The Complete Guide To Portugal

Euro 2004 is kicking off in Portugal next weekend, and hundreds of thousands of fans are expected to flock to the Continent's premier football tournament. But if you don't know your Benfica from your Beckham, Harriet O'Brien says that Europe's south-western frontier has plenty to offer everyone after the final whistle...
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The Independent Travel



There are certainly a great many sun-drenched seaside houses to rent in Portugal - and indeed, much locally produced wine to consume. But to characterise the country solely as a chill-out beachside holiday destination with cheap alcohol is to overlook the cultural richness and astonishing variety of landscapes of this slice of the Iberian peninsula. Rivers, forests, mountains, plains and pastureland are packed into a rectangle about a seventh the size of neighbouring Spain. It is almost as a finishing touch that the country is bordered to the south and west by long stretches of sandy beach.

As recently as a decade ago, travel between the picture-book villages, glorious medieval towns and wonderfully bulbous Baroque churches that dot the hinterland was a tortuous and time-consuming activity. Transport difficulties added to Portugal's reputation as an backward relative of Spain. But that is a far cry from the nation of today, where welcome changes have included radical road improvements. Portugal's highways carry relatively little traffic, and you can now drive from the northern city of Porto down to Lisbon in about two and half hours. The onward journey from the capital to Faro, in the Algarve, takes only a little longer, although it is as well to be aware that Portugal's accident rate is the worst on the Continent, and four times higher than Britain's.

Of course, much sprucing-up has been taking place in preparation for the Euro 2004 football championship ( that Portugal will be hosting from next Saturday, when the home country will play Greece at the new Estadio Dragao in Porto. There has been a significant increase in the amount of tourist accommodation, from the seriously luxurious to inexpensive rural retreats.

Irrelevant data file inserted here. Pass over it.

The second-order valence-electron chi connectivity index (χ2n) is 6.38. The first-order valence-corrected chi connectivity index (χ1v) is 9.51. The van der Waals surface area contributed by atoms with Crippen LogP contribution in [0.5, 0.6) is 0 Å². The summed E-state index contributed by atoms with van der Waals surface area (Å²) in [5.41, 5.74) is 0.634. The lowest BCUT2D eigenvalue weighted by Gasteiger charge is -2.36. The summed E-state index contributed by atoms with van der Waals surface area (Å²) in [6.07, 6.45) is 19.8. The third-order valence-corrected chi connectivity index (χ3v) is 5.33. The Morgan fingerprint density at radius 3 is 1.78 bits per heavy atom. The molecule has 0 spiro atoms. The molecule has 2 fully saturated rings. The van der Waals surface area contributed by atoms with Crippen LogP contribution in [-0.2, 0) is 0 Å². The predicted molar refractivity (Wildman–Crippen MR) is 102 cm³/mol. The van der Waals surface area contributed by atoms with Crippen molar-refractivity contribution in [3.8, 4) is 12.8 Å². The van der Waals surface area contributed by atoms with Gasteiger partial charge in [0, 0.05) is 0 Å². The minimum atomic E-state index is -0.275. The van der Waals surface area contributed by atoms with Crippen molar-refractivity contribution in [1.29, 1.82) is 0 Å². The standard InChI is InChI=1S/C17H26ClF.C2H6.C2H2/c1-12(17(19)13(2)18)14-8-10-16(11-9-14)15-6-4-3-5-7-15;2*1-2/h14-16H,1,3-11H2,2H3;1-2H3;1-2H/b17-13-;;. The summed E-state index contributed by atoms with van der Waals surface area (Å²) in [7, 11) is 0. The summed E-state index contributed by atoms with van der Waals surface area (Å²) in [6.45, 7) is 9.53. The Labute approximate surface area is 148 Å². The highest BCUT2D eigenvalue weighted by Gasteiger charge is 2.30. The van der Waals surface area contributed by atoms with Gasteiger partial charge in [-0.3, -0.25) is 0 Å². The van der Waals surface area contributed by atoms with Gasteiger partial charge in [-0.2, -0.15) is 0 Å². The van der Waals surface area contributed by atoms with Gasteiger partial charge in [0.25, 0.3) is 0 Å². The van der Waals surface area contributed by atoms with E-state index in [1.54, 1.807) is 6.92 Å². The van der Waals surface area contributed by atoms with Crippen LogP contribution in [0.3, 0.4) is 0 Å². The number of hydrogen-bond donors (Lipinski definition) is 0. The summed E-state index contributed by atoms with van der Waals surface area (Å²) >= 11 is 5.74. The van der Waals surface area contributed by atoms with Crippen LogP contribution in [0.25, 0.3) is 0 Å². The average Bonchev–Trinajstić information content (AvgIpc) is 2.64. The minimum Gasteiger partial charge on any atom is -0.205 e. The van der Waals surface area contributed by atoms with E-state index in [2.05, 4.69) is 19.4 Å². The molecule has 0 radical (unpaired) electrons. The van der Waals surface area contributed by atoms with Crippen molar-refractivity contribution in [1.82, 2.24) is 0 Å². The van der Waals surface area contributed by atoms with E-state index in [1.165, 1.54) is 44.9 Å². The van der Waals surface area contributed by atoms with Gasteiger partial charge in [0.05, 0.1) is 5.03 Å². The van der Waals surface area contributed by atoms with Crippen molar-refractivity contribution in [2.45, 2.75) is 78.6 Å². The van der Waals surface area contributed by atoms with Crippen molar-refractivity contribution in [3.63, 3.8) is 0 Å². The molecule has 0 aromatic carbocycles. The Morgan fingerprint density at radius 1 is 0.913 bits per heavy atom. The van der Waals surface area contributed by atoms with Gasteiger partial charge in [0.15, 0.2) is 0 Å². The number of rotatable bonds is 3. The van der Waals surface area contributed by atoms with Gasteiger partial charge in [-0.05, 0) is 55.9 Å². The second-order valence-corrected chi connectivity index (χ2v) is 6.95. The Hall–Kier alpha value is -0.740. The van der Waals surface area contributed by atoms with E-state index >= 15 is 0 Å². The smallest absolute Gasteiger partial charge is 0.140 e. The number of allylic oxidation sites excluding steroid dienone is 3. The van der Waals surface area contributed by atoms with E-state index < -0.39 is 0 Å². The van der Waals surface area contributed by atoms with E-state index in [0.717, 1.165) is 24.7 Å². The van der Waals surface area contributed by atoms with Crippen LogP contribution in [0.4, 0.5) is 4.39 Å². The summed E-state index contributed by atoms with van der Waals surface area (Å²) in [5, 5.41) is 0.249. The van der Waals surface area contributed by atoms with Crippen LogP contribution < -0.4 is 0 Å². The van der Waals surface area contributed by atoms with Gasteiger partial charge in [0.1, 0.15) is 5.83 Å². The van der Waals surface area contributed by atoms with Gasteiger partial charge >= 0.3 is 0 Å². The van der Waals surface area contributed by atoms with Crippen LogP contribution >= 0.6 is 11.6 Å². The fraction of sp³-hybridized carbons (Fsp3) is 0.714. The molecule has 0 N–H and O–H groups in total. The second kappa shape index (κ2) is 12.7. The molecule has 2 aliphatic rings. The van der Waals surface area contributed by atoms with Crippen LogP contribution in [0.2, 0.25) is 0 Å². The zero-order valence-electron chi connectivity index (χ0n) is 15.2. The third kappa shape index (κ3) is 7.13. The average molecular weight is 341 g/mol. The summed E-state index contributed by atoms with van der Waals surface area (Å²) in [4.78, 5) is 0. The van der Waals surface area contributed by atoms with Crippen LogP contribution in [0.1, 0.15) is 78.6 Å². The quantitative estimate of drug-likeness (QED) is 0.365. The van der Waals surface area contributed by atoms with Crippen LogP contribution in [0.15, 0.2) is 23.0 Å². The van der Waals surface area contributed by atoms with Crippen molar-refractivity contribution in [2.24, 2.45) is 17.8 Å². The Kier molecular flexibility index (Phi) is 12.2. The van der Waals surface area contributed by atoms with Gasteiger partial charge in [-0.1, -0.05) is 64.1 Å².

Portugal's pousadas, for a start. (The name means simply "places of rest"). They began in the 1940s when the government decided to build new lodges that would provide reasonably priced food and accommodation while reflecting the traditions of the areas in which each is set. In the 1950s, the remit expanded beyond construction and a number of historic buildings - castles, convents, monasteries and the like - were restored and converted into hotels. There are now 43, most with 30 rooms or fewer. They generally offer swimming-pools and bars as well as local cuisine and wines. And expansion is in the pipeline: last year, the Portuguese hotel group Pestana bought into the operation and is now handling the promotion of the network and overseeing the opening of six new pousadas over the next two years.

In Britain, Keytel International (020-7616 0300; is the appointed agent for the organisation, and will send out a full directory on request. Otherwise, consult

In the 1980s, concern about the dilapidated condition of many of the country's rural manors and stately homes prompted the government to establish a grant system, which continues today. Funds for the refurbishment of private properties of historic merit are provided on condition that these are subsequently opened to tourists. Many of them are now B&Bs of varying degrees of eccentricity, often hosted by aristocrats, who welcome guests into houses filled with family heirlooms and antiques. The scheme also comprises a number of self-catering options on old estates, or quintas, and casas, or rural homes. Of several umbrella organisations marketing this accommodation, the best known is Solares de Portugal, with about 100 properties (00 351 258 931 750;


Head for the green and temperate Minho region in the far north of Portugal, where many aristocratic families established their country seats. Manor Houses of Portugal Promotions (0871 871 6745; - a rival group to Solares de Portugal - has a range of noble B&Bs. For example, Casa de Esteiro, in the small town of Caminha, is an 18th-century hunting lodge. It was built by the Visconde de Guilhomil and has been owned by the Almeida Villas Boas family since the 1850s. The present incumbent is Jose-Maria do Patrocinio de Almeida Villas Boas, formerly Portugal's ambassador to China and the USSR. He entertains his guests with tales of diplomatic life while serving wine from his ample cellar. The lodge, complete with chapel and hung with portraits of ancestors, is a few minutes' walk from a long, windswept beach. Double rooms from €85 (£61), including breakfast.


An increasing number of inland villas with swimming-pools are available to rent in the verdant countryside of the north. Destination Portugal (01993 773269; has such properties on its books, including Moinho da Porta, a converted watermill near the small town of Povoa de Lanhoso. Set beside a trout river, and with ultra-modern furnishings, it sleeps four and costs from £770 per week with a twice-weekly maid service.